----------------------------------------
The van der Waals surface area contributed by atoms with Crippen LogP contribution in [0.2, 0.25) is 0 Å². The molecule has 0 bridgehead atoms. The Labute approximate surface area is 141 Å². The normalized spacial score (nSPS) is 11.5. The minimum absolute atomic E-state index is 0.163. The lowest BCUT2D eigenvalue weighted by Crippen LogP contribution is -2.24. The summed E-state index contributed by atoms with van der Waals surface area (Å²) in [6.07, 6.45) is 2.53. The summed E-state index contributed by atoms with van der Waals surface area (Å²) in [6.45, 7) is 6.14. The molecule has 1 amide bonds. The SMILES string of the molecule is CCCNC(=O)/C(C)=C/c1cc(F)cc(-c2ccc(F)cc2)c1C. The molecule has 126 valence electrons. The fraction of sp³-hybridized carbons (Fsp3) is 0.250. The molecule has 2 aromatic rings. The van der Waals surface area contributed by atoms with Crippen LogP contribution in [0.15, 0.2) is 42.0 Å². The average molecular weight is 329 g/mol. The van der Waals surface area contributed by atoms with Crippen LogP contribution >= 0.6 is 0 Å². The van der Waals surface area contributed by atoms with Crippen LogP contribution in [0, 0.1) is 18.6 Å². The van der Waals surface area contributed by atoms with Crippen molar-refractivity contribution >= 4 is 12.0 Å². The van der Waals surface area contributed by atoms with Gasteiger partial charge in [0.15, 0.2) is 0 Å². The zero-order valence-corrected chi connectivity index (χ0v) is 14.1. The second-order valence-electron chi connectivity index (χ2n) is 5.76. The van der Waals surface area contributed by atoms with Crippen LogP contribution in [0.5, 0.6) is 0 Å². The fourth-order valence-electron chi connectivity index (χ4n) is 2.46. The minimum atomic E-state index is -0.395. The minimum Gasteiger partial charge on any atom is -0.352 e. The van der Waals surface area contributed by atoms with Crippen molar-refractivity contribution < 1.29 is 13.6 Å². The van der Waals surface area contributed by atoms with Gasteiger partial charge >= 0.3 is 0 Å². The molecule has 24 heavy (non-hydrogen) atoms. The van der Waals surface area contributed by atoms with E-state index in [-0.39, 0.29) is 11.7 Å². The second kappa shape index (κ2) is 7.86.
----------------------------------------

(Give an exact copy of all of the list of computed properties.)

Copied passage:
The van der Waals surface area contributed by atoms with Crippen LogP contribution in [0.2, 0.25) is 0 Å². The molecule has 0 bridgehead atoms. The Labute approximate surface area is 141 Å². The normalized spacial score (nSPS) is 11.5. The minimum absolute atomic E-state index is 0.163. The lowest BCUT2D eigenvalue weighted by Crippen LogP contribution is -2.24. The summed E-state index contributed by atoms with van der Waals surface area (Å²) in [6.07, 6.45) is 2.53. The summed E-state index contributed by atoms with van der Waals surface area (Å²) in [6.45, 7) is 6.14. The molecule has 1 amide bonds. The SMILES string of the molecule is CCCNC(=O)/C(C)=C/c1cc(F)cc(-c2ccc(F)cc2)c1C. The molecule has 126 valence electrons. The fraction of sp³-hybridized carbons (Fsp3) is 0.250. The molecule has 2 aromatic rings. The van der Waals surface area contributed by atoms with Crippen LogP contribution in [0.15, 0.2) is 42.0 Å². The average molecular weight is 329 g/mol. The van der Waals surface area contributed by atoms with Crippen LogP contribution >= 0.6 is 0 Å². The van der Waals surface area contributed by atoms with Crippen LogP contribution in [0, 0.1) is 18.6 Å². The van der Waals surface area contributed by atoms with Crippen molar-refractivity contribution >= 4 is 12.0 Å². The van der Waals surface area contributed by atoms with Gasteiger partial charge in [0.15, 0.2) is 0 Å². The zero-order valence-corrected chi connectivity index (χ0v) is 14.1. The second-order valence-electron chi connectivity index (χ2n) is 5.76. The van der Waals surface area contributed by atoms with Crippen LogP contribution in [0.5, 0.6) is 0 Å². The fourth-order valence-electron chi connectivity index (χ4n) is 2.46. The minimum atomic E-state index is -0.395. The minimum Gasteiger partial charge on any atom is -0.352 e. The van der Waals surface area contributed by atoms with Crippen molar-refractivity contribution < 1.29 is 13.6 Å². The van der Waals surface area contributed by atoms with Gasteiger partial charge >= 0.3 is 0 Å². The molecule has 24 heavy (non-hydrogen) atoms. The van der Waals surface area contributed by atoms with E-state index in [-0.39, 0.29) is 11.7 Å². The second kappa shape index (κ2) is 7.86.